The Granite Tower
History Meets ImaginationGu-wol's Murder
Choi Ye Ho  |
폰트키우기 폰트줄이기 프린트하기 메일보내기 신고하기
승인 2018.09.21  21:12:22
트위터 페이스북 미투데이 요즘 네이버 구글 msn
“Gu-wol is a female servant of Kim Tae-gil from Yeoju ¼ Before long, when Kim came to Seoul, Gu-wol waited at a narrow street with other servants. They captured Kim and Gu-wol stabbed Kim by herself.” This plot comes straight out of the Annals of the Joseon Dynasty, dating back to February 27, 1650. The crime novel Gu-wol’s Murder(2018) by Kim Byeol-ah engrosses the readers’ mind with its dramatization of historical facts. Eight lines out of the pages of history were all it took for Kim to repackage the plain array of facts and craft them into the wittily knitted novel.
▲ Gu-wol's Murder. Provided by Ridibooks
The tone of the story is set with a scene of two men pleading with the Minister of Justice to re-examine their father’s murder case. The two men’s father is Kim Tae-gil, who appears in the records of the Joseon Dynasty. Such dramatic unfolding of the plot is devised by the mind of none other than the creator of the novel. She developed the story by adding a few characters and plots into a short mentioning of a female servant murdering her master. Although the field of fiction was not strange to her – as could be seen through her previous works of Misil(2005), Nongae(2007), Baekbeom(2008) – her first crime novel Gu-wol’s Murder was a new endeavor for her.
Ironically, unlike the typical flow of crime novels, the plot of Kim’s novel does not revolve around expiscating who the murderer is. In fact, the criminal is already revealed from the title, Gu-wol. Kim tried to demonstrate the relationships between many different plots through her imagination, so that the readers can concentrate more on the whole process of events. Unlike other detective stories in which readers struggle to figure out the perpetrators near the end, this book focuses more on the process and the background.  
The crossed perspectives of the characters are also quite noticeable in the novel. For example, the first chapter, Dead Men’s Tales, closely depicts the situation of the coroner Jeon Bang Yu inspecting the dead bodies of the crime scenes. However, the second chapter, Stamp of the Sea, is narrated by Yoon, who runs into Gu-wol and discovers Gu-wol’s goal which was to assassinate her former master Kim Tae-gil. The regular intersection of views through the entire book helps readers better understand the overall circumstances and maintain the tension.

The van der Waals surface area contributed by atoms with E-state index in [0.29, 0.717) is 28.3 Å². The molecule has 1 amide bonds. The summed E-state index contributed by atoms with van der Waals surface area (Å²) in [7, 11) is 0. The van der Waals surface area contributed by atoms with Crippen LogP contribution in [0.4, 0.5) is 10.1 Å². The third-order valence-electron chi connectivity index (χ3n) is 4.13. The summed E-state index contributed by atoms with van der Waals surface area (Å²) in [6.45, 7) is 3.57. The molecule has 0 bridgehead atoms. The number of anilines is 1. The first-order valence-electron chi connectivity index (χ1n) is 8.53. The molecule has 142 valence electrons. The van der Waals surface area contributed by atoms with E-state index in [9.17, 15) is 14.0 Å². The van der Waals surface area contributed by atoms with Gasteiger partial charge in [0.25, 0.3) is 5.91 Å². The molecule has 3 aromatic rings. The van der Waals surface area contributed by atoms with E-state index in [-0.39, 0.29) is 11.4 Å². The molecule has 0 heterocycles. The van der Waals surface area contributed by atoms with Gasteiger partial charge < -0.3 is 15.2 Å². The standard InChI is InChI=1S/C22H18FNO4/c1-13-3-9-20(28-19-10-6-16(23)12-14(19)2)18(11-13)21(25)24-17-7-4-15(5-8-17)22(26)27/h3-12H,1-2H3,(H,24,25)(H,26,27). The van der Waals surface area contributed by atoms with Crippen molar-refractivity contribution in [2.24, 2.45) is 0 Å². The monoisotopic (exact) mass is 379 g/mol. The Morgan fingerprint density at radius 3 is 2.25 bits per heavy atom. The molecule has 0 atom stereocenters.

Archaic Korean language also helps the novel acquire the acclaim that it received for the uniqueness of its narration. Commonly, blood-red murders and torturing sequences arouse suspense among readers. Therefore, for those who do not prefer reading bloody stories, crime novels may not be the best choice. However, the usage of elegant language in the novel is enough to turn the heads of even those who are unamused by the idea of yet another crime story. Although the book may not be an easy read due to its old style of narration, its language can conversely function as a ray of candlelight; it not only guides the readers to get through the plot of the novel but also sheds light on the clever masterpiece that Kim created.
It seems that the author tried to touch on the similar phenomenon of Gapjil culture nowadays. “In the first place, slaves were not treated as human beings, but counted by the number of mouths just like livestock.” This sentence describing the birth of Yoon Seondal, who was born between a female servant and her master, reveals the class discrimination during the Joseon Dynasty. The ruling class’s tyranny towards lower classes is well shown in the story by the scene of the master assaulting slaves while the slaves are not defying them.  
Out of all these noticeable features, the book’s title only adds to its strength. The word murder acts as blog fodder that arouses the customers’ curiosity. In some quarters, it can be read as a very point-blank word, which can give the impression that the novel’s content may deal with a topic related to death-related materials. However, subsequently the customers would think, “So, what about it?” which would lead them to open up the cover. Through this captivating mechanism, one is going to face a bloody-red revenge story and get a chance to think about the ideal society in which all humans are treated equal. 
Choi Ye Ho의 다른기사 보기  
폰트키우기 폰트줄이기 프린트하기 메일보내기 신고하기
트위터 페이스북 미투데이 요즘 네이버 구글 msn 뒤로가기 위로가기
이 기사에 대한 댓글 이야기 (0)
자동등록방지용 코드를 입력하세요!   
- 200자까지 쓰실 수 있습니다. (현재 0 byte / 최대 400byte)
- 욕설등 인신공격성 글은 삭제 합니다. [운영원칙]
이 기사에 대한 댓글 이야기 (0)
About UsCurrent StaffNotice BoardFree BoardArchive
EDITORIAL OFFICE The Granite Tower, Anam-dong 5Ga, Seongbuk-gu, Seoul, Korea (136-701)  |  TEL 02)3290-1685, 82-2)3290-1685
Copyright © 2011 The Granite Tower. All rights reserved. mail to